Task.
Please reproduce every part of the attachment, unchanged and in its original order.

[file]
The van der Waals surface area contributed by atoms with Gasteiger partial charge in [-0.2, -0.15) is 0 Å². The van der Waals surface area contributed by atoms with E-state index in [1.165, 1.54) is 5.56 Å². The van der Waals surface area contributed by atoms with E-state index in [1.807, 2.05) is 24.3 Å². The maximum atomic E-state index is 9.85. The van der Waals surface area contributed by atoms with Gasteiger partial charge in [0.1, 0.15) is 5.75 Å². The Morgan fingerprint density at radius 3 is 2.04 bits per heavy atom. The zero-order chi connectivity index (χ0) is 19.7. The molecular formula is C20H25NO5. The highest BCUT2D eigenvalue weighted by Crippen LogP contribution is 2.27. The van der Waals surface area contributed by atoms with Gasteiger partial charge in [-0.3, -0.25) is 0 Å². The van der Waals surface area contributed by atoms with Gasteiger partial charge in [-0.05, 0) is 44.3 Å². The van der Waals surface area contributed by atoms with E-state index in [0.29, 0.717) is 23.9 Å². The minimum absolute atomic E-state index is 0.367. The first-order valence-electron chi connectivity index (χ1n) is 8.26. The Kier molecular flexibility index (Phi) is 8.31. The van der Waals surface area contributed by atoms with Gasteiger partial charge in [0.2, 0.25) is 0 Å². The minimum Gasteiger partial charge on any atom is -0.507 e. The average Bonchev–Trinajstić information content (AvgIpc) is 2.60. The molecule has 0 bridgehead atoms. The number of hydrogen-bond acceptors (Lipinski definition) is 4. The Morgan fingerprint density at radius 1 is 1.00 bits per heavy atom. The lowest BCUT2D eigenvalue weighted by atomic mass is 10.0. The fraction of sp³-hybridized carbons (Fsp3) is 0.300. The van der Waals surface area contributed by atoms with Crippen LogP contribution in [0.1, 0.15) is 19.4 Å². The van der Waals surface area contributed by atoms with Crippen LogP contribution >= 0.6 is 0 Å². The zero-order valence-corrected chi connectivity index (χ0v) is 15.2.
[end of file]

The van der Waals surface area contributed by atoms with Gasteiger partial charge in [-0.2, -0.15) is 0 Å². The van der Waals surface area contributed by atoms with E-state index in [1.165, 1.54) is 5.56 Å². The van der Waals surface area contributed by atoms with E-state index in [1.807, 2.05) is 24.3 Å². The maximum atomic E-state index is 9.85. The van der Waals surface area contributed by atoms with Gasteiger partial charge in [0.1, 0.15) is 5.75 Å². The Morgan fingerprint density at radius 3 is 2.04 bits per heavy atom. The zero-order chi connectivity index (χ0) is 19.7. The molecular formula is C20H25NO5. The highest BCUT2D eigenvalue weighted by Crippen LogP contribution is 2.27. The van der Waals surface area contributed by atoms with Gasteiger partial charge in [-0.3, -0.25) is 0 Å². The van der Waals surface area contributed by atoms with Gasteiger partial charge in [-0.05, 0) is 44.3 Å². The van der Waals surface area contributed by atoms with E-state index in [0.29, 0.717) is 23.9 Å². The minimum absolute atomic E-state index is 0.367. The first-order valence-electron chi connectivity index (χ1n) is 8.26. The Kier molecular flexibility index (Phi) is 8.31. The van der Waals surface area contributed by atoms with Gasteiger partial charge in [0.2, 0.25) is 0 Å². The minimum Gasteiger partial charge on any atom is -0.507 e. The average Bonchev–Trinajstić information content (AvgIpc) is 2.60. The molecule has 0 bridgehead atoms. The number of hydrogen-bond acceptors (Lipinski definition) is 4. The Morgan fingerprint density at radius 1 is 1.00 bits per heavy atom. The lowest BCUT2D eigenvalue weighted by atomic mass is 10.0. The fraction of sp³-hybridized carbons (Fsp3) is 0.300. The van der Waals surface area contributed by atoms with Crippen LogP contribution in [0.1, 0.15) is 19.4 Å². The van der Waals surface area contributed by atoms with Crippen LogP contribution >= 0.6 is 0 Å². The zero-order valence-corrected chi connectivity index (χ0v) is 15.2.